Recent Changes to Virginia Unemployment Insurance Benefits in Response to COVID-19

May 27, 2020

Over half a million Virginians filed for unemployment benefits over the past six weeks. Many Virginia families now rely on these benefits to live. In response to recent federal legislation, the Virginia Employment Commission (VEC) increased and expanded access to unemployment benefits in the Commonwealth. Many beneficiaries qualify for additional weekly payments, while some self-employed workers can receive unemployment compensation for the first time. The VEC is working with the federal government to get needed benefits into the hands of Virginia workers affected by COVID-19.

Discuss Essential Pandemic Relief Benefits with a Virginia Lawyer

Workers denied traditional unemployment benefits might obtain federal wage relief. However, the VEC must certify claimants for federal benefits, which may require denying claimants state aid. Many Virginians struggle to get needed financial relief from the VEC during this crisis. For assistance understanding the recent changes to Virginia’s unemployment benefits or applying for aid, speak with an experienced unemployment benefits attorney at McClanahan Powers, PLLC today by calling (703) 520-1326 or contacting us online.

Workers Eligible to Claim Traditional Virginia Unemployment Benefits

Virginians who made at least $3,000 over the past year and who lost their jobs for economic reasons may qualify for unemployment benefits. Employees who were laid off, either permanently or temporarily, due to the current pandemic may generally claim unemployment in the Commonwealth. However, workers who were fired or quit without good cause may not be eligible for benefits. Most states also exclude independent contractors and small business owners from their unemployment schemes.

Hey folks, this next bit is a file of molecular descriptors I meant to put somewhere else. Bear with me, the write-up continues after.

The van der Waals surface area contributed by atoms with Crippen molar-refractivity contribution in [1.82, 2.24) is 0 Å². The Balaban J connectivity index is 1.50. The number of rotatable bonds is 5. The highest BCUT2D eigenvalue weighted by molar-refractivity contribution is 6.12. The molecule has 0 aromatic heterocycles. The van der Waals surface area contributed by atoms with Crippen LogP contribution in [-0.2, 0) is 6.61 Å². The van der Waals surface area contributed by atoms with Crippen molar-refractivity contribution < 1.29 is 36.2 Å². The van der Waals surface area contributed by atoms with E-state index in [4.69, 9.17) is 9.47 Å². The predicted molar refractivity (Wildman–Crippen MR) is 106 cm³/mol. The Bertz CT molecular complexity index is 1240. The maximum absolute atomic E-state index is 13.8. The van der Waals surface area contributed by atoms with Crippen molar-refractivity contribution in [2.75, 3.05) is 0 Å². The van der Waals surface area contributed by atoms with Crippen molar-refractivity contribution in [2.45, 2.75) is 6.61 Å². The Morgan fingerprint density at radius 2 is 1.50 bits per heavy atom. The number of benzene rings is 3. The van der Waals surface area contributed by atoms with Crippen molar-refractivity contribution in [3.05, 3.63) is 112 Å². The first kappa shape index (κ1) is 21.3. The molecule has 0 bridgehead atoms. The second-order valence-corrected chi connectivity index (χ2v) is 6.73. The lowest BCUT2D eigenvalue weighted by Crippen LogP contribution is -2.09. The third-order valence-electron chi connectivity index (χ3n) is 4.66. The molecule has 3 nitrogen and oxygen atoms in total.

Virginia workers who lost essential income due to COVID-19 closures may apply for unemployment benefits with the VEC online or over the phone. The maximum state benefit is $378 per week for 26 weeks. Claimants must recertify their eligibility weekly, even in light of the present pandemic. To receive traditional unemployment benefits in Virginia, an effected worker must:

  • Be totally or partially unemployed, which means an applicant is not earning any money or is earning less than his regular weekly income
  • File a complete application for benefits with the VEC
  • Report all work and income earned each week, if any, from a small business, part-time job, severance pay, or vacation benefits
  • Be ready and able to work with no medical or other restrictions
  • Register as a job seeker with the VEC Workforce Connection within five days of applying for benefits
  • Actively look for work each week and provide proof of the same, including evidence of any jobs offered and why you refused them – CURRENTLY SUSPENDED

Proof that your employer closed its doors due to COVID-19, which may include a copy of Governor Northam’s business closure order and paystub, may be sufficient to meet the economic layoff requirements. The Governor suspended weekly job search requirements during the pandemic, and the Commonwealth has waived the one-week waiting period for benefits.

Virginia Unemployment Beneficiaries Eligible for Additional COVID-19 Relief